[arin-ppml] IPv6 Heretic thoughts

Owen DeLong owen at delong.com
Fri Sep 5 14:14:18 EDT 2008

On Sep 5, 2008, at 10:05 AM, Milton L Mueller wrote:

>> -----Original Message-----
>> From: Owen DeLong [mailto:owen at delong.com]
>> The reality is that the FCC has chosen a non-auction mechanism for  
>> the
>> vast majority of spectrum and uses auctions to dispense what is left
>> after they have allocated spectrum to non-commercial uses that are
>> considered important by the FCC.
> To put it more accurately, when there are many contending commercial
> applications for _exclusive use_ of the same spectrum, i.e. scarcity  
> of
> the sort faced in IPv4, they tend to use auctions.
No... That is not more accurate.  That is more in line with your idea of
how things should work.

The FCC has reserved many chunks of spectrum as primary to
a number of non-commercial uses.  These chunks of spectrum
are not available to the auction process for exclusive use. The FCC
has auctioned off some of these chunks to "secondary" users.

For people unfamiliar with what this means, I'll digress briefly to

There is almost no RF spectrum allocated to exclusive use by a single
class of service or user(s).  The AM and FM broadcast bands, aircraft
communications and navigation, some of the military bands and a
limited number of others are allocated on a "exclusive use" basis.

Most RF spectrum is allocated to one primary and one or more
secondary uses.

A primary user of RF spectrum has the right to use that spectrum
as they are licensed so long as they are not causing harmful  
to a fellow primary user. (For example if the primary use is Amatuer
radio, any licensed Ham may use the frequency, but, not in such a
way as to cause harmful interference to another Ham).

A secondary user of RF spectrum has the right to use that spectrum
so long as they do not cause interference to any primary user or
harmful interference to any secondary user.

Nonetheless, the fact remains that the vast majority of RF spectrum
is licensed, but, not exclusive use.  Additionally, only a tiny fraction
of that is auctioned, especially on a primary use basis.

> I personally have been a big advocate of unlicensed spectrum and  
> making
> more of that available, too. Some have tried to argue that all  
> spectrum
> should be exclusive/auctioned, others that it all should be  
> unlicensed.
> In fact, both models should exist, each has its strengths and
> weaknesses. And there is still some role for administrative  
> allocations.
You make this statement as if there is no licensed spectrum that is not
auctioned.  That simply isn't the case.  MOST licensed spectrum is not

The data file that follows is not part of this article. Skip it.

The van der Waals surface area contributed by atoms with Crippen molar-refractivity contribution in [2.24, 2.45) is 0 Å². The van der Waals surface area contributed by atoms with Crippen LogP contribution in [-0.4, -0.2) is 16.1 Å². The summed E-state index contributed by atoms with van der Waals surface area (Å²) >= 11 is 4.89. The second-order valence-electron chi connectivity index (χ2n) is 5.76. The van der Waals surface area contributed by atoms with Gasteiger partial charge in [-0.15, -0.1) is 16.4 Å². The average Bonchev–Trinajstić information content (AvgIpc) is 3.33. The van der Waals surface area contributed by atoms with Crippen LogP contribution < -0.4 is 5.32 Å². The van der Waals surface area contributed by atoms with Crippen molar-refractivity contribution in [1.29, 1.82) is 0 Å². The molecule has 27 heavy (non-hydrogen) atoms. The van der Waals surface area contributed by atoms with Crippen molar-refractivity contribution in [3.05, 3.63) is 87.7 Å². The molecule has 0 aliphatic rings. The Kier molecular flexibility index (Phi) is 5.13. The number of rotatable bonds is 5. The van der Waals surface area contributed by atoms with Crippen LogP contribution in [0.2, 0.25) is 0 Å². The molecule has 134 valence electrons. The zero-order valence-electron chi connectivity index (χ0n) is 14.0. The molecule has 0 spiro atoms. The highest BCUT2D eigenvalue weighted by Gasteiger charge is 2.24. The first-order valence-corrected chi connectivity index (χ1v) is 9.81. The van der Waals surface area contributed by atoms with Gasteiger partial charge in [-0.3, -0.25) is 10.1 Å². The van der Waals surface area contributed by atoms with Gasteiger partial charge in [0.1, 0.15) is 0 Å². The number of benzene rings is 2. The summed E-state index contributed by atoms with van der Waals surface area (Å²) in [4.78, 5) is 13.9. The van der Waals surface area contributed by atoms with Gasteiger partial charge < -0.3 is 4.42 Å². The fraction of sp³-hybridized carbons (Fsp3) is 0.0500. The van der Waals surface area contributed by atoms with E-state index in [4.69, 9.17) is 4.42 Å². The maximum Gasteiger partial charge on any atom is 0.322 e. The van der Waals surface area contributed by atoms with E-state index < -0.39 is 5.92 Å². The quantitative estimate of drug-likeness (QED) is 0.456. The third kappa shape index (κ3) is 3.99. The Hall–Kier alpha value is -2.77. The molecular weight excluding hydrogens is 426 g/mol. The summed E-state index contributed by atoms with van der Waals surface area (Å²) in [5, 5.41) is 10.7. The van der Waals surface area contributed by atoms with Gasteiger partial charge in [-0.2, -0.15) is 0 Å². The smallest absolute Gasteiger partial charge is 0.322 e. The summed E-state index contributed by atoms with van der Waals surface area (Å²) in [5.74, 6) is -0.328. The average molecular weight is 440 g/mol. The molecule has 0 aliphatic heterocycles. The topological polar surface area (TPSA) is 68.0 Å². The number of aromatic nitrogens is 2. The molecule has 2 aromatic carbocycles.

auctioned, at least on a primary basis.

For more information, take a look at:


It does a pretty good job of displaying the US frequency spectrum and
how it is utilized.  Note that the vast majority of it is licensed and  
commercial.  To the best of my knowledge, auctions have only been
done for commercial use.

> The industry and most policy analysts have accepted this combination  
> as
> the best way to go, because each allocation model has its strengths  
> and
> weaknesses in different types of uses.
Of course industry likes it.  However, industry is not the only user  
of RF
spectrum, just as they are not the only user of IP.  Using the  
and ability to put dollars into getting a resource is a fine way of  
it's commercial value and optimizing the distribution on that basis.
However, when one non-commercial interests also need parts of the
same finite resource, such an approach tends to treat such users
as unimportant.

> One could compare IPv6 space to unlicensed, freely available and  
> IPv4 to
> exclusive/licensed/scarce.
One could compare scissors to pocket knives, and fingers to toes, but,
I'm not sure that such comparisons would be any more or less useful.

>> What if the Military had to add their spectrum
>> demands into their budget?
> It would very good, except that under most recent administrations  
> DoD is
> given a blank check. We should know how much military spectrum usage
> actually costs the country. Surely you are not suggesting that by not
> having a transparent cost for military resources it is somehow "free?"

I am suggesting that how you measure cost and how I measure cost
may differ.  You are convinced that your method is vastly superior to
mine.  I am not. I am not completely convinced either way.  However,
from my observations, the blind faith that using money to measure
importance will cause society to choose the correct priorities is
misguided at best.

The military has always had a nearly blank check in one form or
another with occasional and short-lived exceptions.

Under the current circumstances, the military's RF spectrum
use could be said to cost the country the opportunity of the
revenue that auctioning it might bring.  However, if the military
were to have to purchase its spectrum at auction, what it would
cost, instead, would be that opportunity (the government didn't
make the revenue, it merely moved it from the military pile
to the FCC pile) in addition to the costs of administering the
auction, dealing with the law suits about the auctioneer being
a bidder, the overhead and accounting costs on the FCC and
military sides of the transfer of funds, etc.

It would increase the costs without producing revenue to offset
those increased costs. This does not seem in the best interests
of the taxpayers in my view.


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